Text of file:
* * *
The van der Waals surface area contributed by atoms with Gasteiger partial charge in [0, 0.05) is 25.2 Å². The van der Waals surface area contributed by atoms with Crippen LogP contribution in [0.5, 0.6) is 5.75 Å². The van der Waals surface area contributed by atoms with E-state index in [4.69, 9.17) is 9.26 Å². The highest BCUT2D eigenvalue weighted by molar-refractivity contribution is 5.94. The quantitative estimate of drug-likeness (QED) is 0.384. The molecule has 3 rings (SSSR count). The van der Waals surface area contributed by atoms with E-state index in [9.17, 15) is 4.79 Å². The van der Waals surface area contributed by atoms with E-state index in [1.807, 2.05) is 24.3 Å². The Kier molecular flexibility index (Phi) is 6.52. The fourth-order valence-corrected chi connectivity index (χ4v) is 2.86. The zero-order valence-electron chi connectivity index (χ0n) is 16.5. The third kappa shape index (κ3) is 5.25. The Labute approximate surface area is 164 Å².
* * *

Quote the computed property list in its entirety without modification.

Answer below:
The van der Waals surface area contributed by atoms with Gasteiger partial charge in [0, 0.05) is 25.2 Å². The van der Waals surface area contributed by atoms with Crippen LogP contribution in [0.5, 0.6) is 5.75 Å². The van der Waals surface area contributed by atoms with E-state index in [4.69, 9.17) is 9.26 Å². The highest BCUT2D eigenvalue weighted by molar-refractivity contribution is 5.94. The quantitative estimate of drug-likeness (QED) is 0.384. The molecule has 3 rings (SSSR count). The van der Waals surface area contributed by atoms with E-state index in [9.17, 15) is 4.79 Å². The van der Waals surface area contributed by atoms with E-state index in [1.807, 2.05) is 24.3 Å². The Kier molecular flexibility index (Phi) is 6.52. The fourth-order valence-corrected chi connectivity index (χ4v) is 2.86. The zero-order valence-electron chi connectivity index (χ0n) is 16.5. The third kappa shape index (κ3) is 5.25. The Labute approximate surface area is 164 Å².